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Consumer health advocates urge governor to sign bill package; NY protests for Jewish democracy heighten as Netanyahu meets UN today; Multiple Utah cities set to use ranked-choice voting in next election.

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The Pentagon wants to help service members denied benefits under "Don't Ask, Don't Tell," advocates back a new federal office of gun violence prevention, and a top GOP member assures the Ukrainian president more help is coming.

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An Indigenous project in South Dakota seeks to protect tribal data sovereignty, advocates in North Carolina are pushing back against attacks on public schools, and Arkansas wants the hungriest to have access to more fruits and veggies.

Help Wanted: Programs Pairs NC Veterans with Employers

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Wednesday, July 22, 2015   

JACKSONVILLE, N.C. - More than 372,000 working age veterans live in North Carolina, and after dedicating a part of their lives to the military, many of them have trouble finding employment, according to a new public-private endeavor in the state.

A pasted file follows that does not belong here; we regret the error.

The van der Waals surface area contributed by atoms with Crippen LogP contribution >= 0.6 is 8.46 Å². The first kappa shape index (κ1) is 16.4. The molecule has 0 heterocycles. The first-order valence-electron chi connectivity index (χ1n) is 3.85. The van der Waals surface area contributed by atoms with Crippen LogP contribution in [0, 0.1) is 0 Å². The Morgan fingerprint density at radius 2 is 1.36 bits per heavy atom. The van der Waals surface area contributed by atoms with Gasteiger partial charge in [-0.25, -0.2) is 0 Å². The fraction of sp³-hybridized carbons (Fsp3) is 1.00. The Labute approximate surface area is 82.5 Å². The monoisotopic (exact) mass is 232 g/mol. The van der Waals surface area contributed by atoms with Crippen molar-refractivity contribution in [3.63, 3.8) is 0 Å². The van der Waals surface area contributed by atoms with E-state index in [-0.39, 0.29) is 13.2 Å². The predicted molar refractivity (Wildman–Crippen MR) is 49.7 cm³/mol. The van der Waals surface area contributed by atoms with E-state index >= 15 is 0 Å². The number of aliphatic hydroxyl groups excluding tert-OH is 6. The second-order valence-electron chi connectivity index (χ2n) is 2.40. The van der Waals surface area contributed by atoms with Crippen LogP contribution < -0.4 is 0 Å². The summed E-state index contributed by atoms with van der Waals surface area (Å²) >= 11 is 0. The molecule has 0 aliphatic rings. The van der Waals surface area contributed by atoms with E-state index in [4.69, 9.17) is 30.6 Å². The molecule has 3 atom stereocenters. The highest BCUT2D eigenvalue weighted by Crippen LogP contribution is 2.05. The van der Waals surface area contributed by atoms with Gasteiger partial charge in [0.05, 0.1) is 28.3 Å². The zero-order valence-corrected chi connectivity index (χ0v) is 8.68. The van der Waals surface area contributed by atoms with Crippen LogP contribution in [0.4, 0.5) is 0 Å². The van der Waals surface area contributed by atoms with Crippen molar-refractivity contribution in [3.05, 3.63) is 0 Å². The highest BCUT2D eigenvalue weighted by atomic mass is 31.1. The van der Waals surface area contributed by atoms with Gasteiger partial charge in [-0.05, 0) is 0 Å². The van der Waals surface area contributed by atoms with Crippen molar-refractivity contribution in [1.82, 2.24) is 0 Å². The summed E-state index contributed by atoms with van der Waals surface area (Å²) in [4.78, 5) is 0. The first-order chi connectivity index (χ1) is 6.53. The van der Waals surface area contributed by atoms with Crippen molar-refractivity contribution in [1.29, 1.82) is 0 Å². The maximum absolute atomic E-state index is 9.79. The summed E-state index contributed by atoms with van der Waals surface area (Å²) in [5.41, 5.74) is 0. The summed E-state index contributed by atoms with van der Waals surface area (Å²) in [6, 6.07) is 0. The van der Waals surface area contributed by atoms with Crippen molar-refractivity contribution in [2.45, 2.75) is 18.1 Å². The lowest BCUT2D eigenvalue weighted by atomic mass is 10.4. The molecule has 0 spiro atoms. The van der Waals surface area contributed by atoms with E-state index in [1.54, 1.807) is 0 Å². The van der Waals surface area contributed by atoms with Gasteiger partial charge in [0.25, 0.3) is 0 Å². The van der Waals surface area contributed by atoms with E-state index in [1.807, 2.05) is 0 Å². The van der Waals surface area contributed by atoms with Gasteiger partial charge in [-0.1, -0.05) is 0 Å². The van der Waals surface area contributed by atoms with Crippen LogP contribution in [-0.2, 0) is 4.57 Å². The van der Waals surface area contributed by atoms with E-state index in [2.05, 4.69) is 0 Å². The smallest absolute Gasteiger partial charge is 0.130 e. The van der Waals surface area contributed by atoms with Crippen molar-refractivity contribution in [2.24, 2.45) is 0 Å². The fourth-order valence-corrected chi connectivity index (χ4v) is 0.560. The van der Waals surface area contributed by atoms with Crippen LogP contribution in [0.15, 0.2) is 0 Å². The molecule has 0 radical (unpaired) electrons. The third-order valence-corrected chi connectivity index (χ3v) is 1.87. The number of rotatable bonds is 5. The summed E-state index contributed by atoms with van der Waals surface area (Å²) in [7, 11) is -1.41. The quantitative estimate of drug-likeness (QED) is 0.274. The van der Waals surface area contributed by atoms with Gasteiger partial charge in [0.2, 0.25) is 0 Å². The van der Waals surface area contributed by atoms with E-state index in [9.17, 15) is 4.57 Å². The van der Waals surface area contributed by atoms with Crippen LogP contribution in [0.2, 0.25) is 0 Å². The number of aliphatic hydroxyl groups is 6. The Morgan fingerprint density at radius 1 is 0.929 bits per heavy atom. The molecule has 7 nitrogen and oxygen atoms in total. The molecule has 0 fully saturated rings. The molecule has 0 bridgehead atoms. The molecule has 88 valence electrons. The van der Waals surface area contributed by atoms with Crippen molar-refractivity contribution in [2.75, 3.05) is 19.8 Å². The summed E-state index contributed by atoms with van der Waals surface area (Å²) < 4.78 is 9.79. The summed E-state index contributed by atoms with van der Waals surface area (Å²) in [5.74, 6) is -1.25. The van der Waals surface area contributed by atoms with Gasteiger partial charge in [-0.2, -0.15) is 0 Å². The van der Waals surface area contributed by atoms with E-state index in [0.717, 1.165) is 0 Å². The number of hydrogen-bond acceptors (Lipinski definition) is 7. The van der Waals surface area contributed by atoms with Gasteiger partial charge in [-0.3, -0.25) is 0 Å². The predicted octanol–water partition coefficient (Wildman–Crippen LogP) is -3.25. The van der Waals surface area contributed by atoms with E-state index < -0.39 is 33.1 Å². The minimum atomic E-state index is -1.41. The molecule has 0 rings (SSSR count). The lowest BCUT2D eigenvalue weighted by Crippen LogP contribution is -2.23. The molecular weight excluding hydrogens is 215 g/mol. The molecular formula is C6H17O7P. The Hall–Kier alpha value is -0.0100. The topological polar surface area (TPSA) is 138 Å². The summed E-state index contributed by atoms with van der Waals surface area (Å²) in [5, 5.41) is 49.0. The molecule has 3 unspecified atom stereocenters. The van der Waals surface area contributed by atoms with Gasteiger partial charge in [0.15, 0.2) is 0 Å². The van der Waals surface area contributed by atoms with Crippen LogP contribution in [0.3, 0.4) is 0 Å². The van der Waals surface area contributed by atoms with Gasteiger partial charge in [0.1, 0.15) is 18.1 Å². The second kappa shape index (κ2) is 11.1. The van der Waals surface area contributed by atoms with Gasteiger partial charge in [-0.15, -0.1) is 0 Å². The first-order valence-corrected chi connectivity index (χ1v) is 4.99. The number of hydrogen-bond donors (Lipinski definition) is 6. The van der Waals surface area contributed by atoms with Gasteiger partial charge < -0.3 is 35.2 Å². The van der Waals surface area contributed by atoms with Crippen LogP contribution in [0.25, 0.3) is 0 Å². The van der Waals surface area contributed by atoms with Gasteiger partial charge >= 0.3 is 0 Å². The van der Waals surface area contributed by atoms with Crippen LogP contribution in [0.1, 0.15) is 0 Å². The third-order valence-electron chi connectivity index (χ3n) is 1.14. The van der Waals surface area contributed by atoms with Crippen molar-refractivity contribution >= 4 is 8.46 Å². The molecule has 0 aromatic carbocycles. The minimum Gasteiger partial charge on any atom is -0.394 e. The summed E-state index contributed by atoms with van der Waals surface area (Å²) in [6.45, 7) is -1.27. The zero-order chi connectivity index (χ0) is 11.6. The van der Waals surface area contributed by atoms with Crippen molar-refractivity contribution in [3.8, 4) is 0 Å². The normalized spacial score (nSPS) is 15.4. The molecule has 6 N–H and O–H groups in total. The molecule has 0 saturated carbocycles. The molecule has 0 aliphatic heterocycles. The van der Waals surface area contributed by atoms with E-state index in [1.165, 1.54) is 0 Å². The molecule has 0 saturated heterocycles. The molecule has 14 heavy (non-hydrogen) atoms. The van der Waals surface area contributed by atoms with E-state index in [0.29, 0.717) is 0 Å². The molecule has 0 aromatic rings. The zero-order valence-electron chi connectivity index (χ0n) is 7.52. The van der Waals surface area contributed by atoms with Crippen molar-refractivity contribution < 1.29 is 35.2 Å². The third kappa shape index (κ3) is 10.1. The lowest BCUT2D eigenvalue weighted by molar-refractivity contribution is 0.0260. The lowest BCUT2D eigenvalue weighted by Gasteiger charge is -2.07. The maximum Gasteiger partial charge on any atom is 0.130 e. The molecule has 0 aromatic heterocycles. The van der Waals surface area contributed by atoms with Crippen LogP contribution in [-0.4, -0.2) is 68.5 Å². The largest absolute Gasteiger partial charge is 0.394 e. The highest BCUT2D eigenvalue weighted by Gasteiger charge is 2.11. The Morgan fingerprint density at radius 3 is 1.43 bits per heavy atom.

North Carolina for Military Employment, or NC-4-ME, aims to educate employers on the benefits of hiring veterans. Kimberly Lindsay, executive director of the initiative, said it's important that North Carolina businesses understand that veterans are a skilled workforce that is ready to contribute skills to a company.

"We can get our veteran ready, as ready as we can," she said, "but unless the employers understand the value that a veteran can bring to their organization, it really doesn't help us."

According to the North Carolina Justice Center, at least 8 percent of all veterans in the state are unemployed. NC-4-ME is holding regular events around North Carolina for employers to understand what veterans can offer to their organizations. The state now is offering instate tuition to veterans and credit for time spent in the military.

Lindsay said recent job fairs her group held have resulted in a 50 percent interview-to-offer ratio.

"What we're hearing from those employers is, 'You're definitely matching the knowledge and skills and abilities I'm looking for,' " she said, "and they are making offers right there on the spot. "

Lindsay said the goal of NC-4-ME is to make North Carolina best in the nation for military employment. She said the program also has the potential to increase statewide economic growth, reduce hiring costs and raise retention rates for employers.

More information is online at nc4me.org.


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